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  41.  84
    Susan L. Hurley, Is There a Substantive Disagreement Here? Reply to Chemero and Cordeiro.
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  42.  2
    Ian Chowcat, Stephen Shute & Susan Hurley (1996). On Human Rights: The Oxford Amnesty Lectures 1993. Philosophical Quarterly 46 (184):403.
  43.  60
    S. L. Hurley (1991). Newcomb's Problem, Prisoners' Dilemma, and Collective Action. Synthese 86 (2):173 - 196.
    Among various cases that equally admit of evidentialist reasoning, the supposedly evidentialist solution has varying degrees of intuitive attractiveness. I suggest that cooperative reasoning may account for the appeal of apparently evidentialist behavior in the cases in which it is intuitively attractive, while the inapplicability of cooperative reasoning may account for the unattractiveness of evidentialist behaviour in other cases. A collective causal power with respect to agreed outcomes, not evidentialist reasoning, makes cooperation attractive in the Prisoners' Dilemma. And a natural (...)
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  44. Susan L. Hurley (2003). Action, the Unity of Consciousness, and Vehicle Externalism. In Axel Cleeremans (ed.), The Unity of Consciousness. Oxford University Press 78--91.
  45.  17
    S. L. Hurley (1994). Kant on Spontaneity and the Myth of the Giving. Proceedings of the Aristotelian Society 94:137 - 164.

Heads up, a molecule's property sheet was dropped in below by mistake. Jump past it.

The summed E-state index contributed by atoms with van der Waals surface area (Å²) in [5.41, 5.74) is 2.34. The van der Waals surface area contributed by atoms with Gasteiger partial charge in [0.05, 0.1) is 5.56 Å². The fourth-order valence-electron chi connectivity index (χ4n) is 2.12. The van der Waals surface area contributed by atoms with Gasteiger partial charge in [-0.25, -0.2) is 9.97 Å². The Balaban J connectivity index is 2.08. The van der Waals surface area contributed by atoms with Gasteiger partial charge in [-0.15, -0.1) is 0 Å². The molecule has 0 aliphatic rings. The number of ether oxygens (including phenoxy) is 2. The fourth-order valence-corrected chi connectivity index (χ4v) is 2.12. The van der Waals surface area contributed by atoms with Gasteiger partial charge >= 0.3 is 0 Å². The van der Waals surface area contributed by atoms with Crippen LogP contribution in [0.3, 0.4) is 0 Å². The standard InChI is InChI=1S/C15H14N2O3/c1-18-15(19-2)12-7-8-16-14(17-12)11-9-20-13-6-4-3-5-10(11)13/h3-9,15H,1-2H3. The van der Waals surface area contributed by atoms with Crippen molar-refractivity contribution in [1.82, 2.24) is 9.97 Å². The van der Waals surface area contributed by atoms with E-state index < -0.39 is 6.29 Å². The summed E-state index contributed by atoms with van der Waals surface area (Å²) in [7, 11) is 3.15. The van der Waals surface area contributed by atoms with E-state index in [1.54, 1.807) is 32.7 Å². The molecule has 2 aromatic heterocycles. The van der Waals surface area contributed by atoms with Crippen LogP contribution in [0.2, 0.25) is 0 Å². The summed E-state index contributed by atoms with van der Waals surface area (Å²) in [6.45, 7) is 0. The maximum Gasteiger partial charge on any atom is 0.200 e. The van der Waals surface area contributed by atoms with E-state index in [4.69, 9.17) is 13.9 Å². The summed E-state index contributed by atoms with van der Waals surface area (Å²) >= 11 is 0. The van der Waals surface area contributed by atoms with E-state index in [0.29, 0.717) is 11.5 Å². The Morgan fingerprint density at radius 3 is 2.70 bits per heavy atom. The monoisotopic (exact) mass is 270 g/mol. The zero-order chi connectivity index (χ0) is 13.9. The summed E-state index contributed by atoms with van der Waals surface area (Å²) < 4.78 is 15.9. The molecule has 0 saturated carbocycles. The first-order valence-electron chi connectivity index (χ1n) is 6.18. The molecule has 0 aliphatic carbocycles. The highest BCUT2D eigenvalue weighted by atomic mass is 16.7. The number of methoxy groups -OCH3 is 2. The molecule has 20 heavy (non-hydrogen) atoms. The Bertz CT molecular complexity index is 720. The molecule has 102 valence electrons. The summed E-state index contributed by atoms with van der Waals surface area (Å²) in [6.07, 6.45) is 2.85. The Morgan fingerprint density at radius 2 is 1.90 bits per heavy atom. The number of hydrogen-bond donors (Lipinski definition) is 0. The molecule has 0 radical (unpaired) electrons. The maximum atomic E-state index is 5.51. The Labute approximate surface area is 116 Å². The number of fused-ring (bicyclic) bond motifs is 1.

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  46.  18
    Justin D'Arms, Robert Francesscotti, I. Haji, Susan Hurley, Leonard Kahn, Brian Kierland, K. Lippert-Rasmussen, Douglas Portmore, Betsy Postow & Bernard Rollin (2006). Manuscript Referees for The Journal of Ethics: August 2005–July 2006. Journal of Ethics 10 (4):507.
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    Susan L. Hurley & Nick Chater (eds.) (2004). Perspectives on Imitation. MIT Press.
    These volumes provide a resource that makes this research accessible across disciplines and clarifies its importance for the social sciences and philosophy as ...
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  48.  27
    Susan Hurley (2003). The Limits of Individualism Are Not the Limits of Rationality. Behavioral and Brain Sciences 26 (2):164-165.
    Individualism fixes the unit of rational agency at the individual, creating problems exemplified in Hi-Lo and Prisoner's Dilemma (PD) games. But instrumental evaluation of consequences does not require a fixed individual unit. Units of agency can overlap, and the question of which unit should operate arises. Assuming a fixed individual unit is hard to justify: It is natural, and can be rational, to act as part of a group rather than as an individual. More attention should be paid to how (...)
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  49.  63
    Susan L. Hurley, The Space of Reasons Vs. The Space of Inference: Reply to Noe.
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  50. Susan L. Hurley (1994). Unity and Objectivity. In Christopher Peacocke (ed.), Objectivity, Simulation, and the Unity of Consciousness. Oxford University Press 49--77.